I'm able to get away with only four spaces for the top rig only because the heat sinks on the Bryston are on the front of the rack chassis, BTW, and I can get that rack, two Turbosound TXD-081's, a pair of speaker stands, and an X-stand onto a single dolly. The larger rig needs a vent panel, and it's in a rolling rack. I plan to get a pair of Turbosound TXD-121's for it at some point, but I have seven TXD-081's, I like them so much.

The rig I record with is an entirely different ball game:

This rig uses a Lexicon Signature 284, which sounds nothing at all like the Bryston and the Boogie, so it requires a completely different set of twelve programs. I only use the power amp of the Sig - the outputs of the MPX-G2 just go to the effects returns - and it sounds amazing recorded direct. I used to record direct from the MPX, but the sound was very sterile. The Sig adds just enough tube warmth and dimension.

Now that I have all of this in the pocket, I'm going to start recording some tracks this weekend. If I can get into a groove, I should have the first ones posted tomorrow. The guitar through this rig sounds like God... unfortunately, God won't be playing it, I will. LOL!

So, if Parker wanted to do this guitar right - since there is already a Fly Classic, we'll call this imaginary instrument a "Classical Fly" - here's what they need to do:

1] Between the bridge and the nut this guitar is absolutely the best in the world - better than any acoustic concert classical guitar I've ever encountered - so it's a Stradivarius in the playing feel department. Unfortunately, the Fishman system is so bad as to be unusable if you are a tone freak like I am, so a "Classical Fly" would have to be based around an RMC system. The Polydrive I works fine for me, but a PD II would be the best.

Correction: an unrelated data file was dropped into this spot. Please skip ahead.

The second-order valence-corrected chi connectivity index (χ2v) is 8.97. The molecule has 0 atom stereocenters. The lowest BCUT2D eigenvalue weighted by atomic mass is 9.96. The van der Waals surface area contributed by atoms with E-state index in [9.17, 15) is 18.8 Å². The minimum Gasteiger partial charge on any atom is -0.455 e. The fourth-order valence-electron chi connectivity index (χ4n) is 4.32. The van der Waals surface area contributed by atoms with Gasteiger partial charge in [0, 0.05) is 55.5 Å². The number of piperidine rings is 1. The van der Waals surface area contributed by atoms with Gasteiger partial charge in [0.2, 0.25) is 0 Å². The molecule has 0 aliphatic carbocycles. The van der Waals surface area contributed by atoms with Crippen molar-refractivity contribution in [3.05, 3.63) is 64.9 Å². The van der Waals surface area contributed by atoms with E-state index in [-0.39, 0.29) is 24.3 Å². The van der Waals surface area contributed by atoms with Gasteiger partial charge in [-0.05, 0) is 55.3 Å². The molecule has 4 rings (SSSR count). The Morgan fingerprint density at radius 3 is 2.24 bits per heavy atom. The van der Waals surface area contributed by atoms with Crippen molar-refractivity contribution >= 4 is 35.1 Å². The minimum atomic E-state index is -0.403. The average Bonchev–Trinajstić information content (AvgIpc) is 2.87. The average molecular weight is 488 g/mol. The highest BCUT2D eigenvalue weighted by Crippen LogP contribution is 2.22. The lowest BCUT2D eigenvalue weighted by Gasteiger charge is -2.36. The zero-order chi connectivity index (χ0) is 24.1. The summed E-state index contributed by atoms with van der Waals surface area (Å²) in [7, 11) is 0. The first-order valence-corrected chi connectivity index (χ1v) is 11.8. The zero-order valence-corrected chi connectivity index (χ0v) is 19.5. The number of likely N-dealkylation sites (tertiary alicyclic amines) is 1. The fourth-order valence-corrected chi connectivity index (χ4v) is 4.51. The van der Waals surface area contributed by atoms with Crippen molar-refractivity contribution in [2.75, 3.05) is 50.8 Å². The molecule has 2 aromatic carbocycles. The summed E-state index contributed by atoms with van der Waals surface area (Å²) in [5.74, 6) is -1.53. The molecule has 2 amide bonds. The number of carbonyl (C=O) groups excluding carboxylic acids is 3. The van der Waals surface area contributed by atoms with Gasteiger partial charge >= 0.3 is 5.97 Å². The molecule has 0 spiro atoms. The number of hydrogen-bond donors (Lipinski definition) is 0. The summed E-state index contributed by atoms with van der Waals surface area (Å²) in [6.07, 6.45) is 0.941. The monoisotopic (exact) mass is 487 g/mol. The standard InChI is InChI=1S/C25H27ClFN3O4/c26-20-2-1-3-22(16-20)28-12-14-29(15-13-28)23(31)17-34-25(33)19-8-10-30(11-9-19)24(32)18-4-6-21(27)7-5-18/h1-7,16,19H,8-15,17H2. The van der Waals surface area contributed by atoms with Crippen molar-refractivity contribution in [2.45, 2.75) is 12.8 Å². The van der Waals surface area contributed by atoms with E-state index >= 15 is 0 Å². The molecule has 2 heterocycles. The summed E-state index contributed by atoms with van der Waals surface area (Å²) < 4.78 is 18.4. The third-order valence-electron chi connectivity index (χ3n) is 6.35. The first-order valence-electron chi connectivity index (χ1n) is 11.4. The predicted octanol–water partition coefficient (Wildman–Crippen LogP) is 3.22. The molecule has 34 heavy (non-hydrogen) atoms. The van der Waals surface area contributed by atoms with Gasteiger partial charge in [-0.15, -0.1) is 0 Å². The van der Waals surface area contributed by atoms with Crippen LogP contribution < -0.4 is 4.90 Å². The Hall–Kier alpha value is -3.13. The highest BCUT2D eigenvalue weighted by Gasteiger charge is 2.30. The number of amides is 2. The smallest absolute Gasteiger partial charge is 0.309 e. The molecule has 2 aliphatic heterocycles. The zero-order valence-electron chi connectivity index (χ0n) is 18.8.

2] The nut/headstock combination is also a tragedy, so a reversed pitch headstock with a traditional classical guitar type of nut would be the best solution, but, as you can see, a pull-down will work.

3] The 1.85" nut width is useable insofar as I can adapt to it - the Chet Atkins CE was 1.75" and I could never make that transition, so I got a CEC just as soon as they came out - but can we please have a traditional 2.0" nut width? I'm pulling the high E off and pushing the low E off far too often when I play really wide stretches and super-difficult chords. Like I say, I can adapt, but I shouldn't have to.

4] For the right arm/hand ergonomics, this guitar is a breakthrough. Since there is no sharp corner to hit the forearm, everything is much more relaxed and groovy. I love it. Unfortunately, the corner on the backside rear of the upper bout hits smack dab in the center of my breastbone when playing this guitar seated. I have to fold up a washcloth and put it in between there for that reason (In all fairness, I should point out I've had to do that with every classical guitar I've ever had, and even with my Godins). Just a slight rounding of the rear of the upper bout would do the trick.

If Parker made a guitar like I just described, they could easily sell it for $5K per, and they'd sell ten times as many, at least, per year. The guitar world is waiting for an electric classical that does everything right, but nobody makes one, and not many people are as dedicated as I am to taking a flawed instrument and perfecting it.

OK, on to the recording phase!

Nice "wow factor" with her.